AT&T-Time Warner deal sparks calls for scrutiny in Washington
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An AT&T logo and communication equipment is shown on a building in downtown Los Angeles, California October 29, 2014. REUTERS/Mike Blake/File Photo
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By Julia Edwards and Diane Bartz
WASHINGTON (Reuters) - AT&T Inc's (NYSE: T) proposed $85 billion takeover of Time Warner Inc (NYSE: TWX) generated skepticism among both Democrats and Republicans on Sunday, making it more likely that regulators will closely scrutinize the effort to create a new telecommunications and media giant.
The biggest deal of the year, announced just over two weeks before the Nov. 8 U.S. election, is a gamble on a victory for Democratic presidential candidate Hillary Clinton and a continuation of the status quo on anti-trust and regulatory enforcement.
The Republican candidate Donald Trump, who is trailing Clinton in the polls, has said he would block the takeover.
The billionaire businessman has railed against the media's role in what he has described as a "rigged" election and he believes the acquisition of Time Warner, which owns CNN and Warner Bros, Hollywood's largest film and television studio, would concentrate too much power in one organization.
"AT&T, the original and abusive 'Ma Bell' telephone monopoly, is now trying to buy Time Warner and thus the wildly anti-Trump CNN. Donald Trump would never approve such a deal because it concentrates too much power in the hands of the too and powerful few," Trump economic advisor Peter Navarro said in a statement on Sunday.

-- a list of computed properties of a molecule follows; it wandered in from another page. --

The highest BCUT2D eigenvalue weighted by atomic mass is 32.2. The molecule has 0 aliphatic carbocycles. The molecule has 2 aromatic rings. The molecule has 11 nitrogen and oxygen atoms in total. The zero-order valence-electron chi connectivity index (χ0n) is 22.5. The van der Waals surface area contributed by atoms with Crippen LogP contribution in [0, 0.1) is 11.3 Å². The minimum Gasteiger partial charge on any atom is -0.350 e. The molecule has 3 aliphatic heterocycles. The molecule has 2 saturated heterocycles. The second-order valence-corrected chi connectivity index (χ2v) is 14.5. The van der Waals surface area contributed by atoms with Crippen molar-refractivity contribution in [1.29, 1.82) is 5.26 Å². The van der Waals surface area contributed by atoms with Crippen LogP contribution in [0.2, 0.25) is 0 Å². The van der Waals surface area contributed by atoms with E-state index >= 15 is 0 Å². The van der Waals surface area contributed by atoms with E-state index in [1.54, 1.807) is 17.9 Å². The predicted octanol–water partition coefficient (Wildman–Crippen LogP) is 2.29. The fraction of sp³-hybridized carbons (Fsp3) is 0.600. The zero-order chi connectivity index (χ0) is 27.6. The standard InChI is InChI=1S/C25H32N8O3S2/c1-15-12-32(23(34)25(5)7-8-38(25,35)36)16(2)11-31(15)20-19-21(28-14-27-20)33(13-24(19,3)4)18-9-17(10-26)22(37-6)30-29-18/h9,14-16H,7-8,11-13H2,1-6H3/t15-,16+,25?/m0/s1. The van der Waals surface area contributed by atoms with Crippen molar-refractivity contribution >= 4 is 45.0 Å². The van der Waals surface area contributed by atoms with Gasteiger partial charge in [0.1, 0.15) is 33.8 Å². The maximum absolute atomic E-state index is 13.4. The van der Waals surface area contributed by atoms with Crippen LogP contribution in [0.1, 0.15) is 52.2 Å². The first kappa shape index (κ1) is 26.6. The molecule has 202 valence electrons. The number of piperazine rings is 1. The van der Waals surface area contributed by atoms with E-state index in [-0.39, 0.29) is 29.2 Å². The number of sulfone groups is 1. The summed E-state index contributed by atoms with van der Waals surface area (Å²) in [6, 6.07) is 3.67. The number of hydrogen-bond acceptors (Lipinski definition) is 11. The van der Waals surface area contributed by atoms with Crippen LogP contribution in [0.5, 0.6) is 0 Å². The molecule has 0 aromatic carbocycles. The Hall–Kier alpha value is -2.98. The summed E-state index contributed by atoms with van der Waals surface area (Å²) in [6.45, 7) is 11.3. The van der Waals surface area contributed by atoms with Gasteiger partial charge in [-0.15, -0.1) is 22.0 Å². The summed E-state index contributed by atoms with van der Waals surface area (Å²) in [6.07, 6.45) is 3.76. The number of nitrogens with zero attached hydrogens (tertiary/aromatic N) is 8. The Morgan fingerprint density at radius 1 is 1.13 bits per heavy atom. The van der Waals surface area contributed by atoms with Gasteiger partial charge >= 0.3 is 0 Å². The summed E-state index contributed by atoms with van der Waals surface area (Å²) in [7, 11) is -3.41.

Clinton, who has expressed misgivings about other corporate mega mergers, has not yet commented on the takeover.
But Senator Bernie Sanders, Clinton's former rival for the Democratic party's nomination, said on Twitter that the administration should "kill" the Time Warner takeover because it would mean higher prices and fewer choices for consumers.
Sanders' comments carry weight because Clinton needs Sanders' coalition of young and left-leaning voters to propel her to the presidency.
Clinton spokesman Brian Fallon told reporters on Sunday there were "a number of questions and concerns" about the deal "but there's still a lot of information that needs to come out before any conclusions should be reached."
The Senate subcommittee on antitrust will hold a hearing on the acquisition sometime in November, said subcommittee chair Senator Mike Lee, a Republican, and the ranking Democrat, Senator Amy Klobuchar.
Tim Kaine, Clinton's running mate and a senator from Virginia, said lawmakers and regulators would have to review the deal and "get to the bottom" of questions over whether the merger would decrease competition.
"Less concentration, I think, is generally helpful especially in the media," Kaine said on NBC's "Meet the Press."
The U.S. Justice Department, not the president, has the power to reject such a deal if it violates antitrust laws. AT&T said it is unclear if the Federal Communications Commission will also have jurisdiction to review the deal.
A spokesman for the Justice Department declined to comment.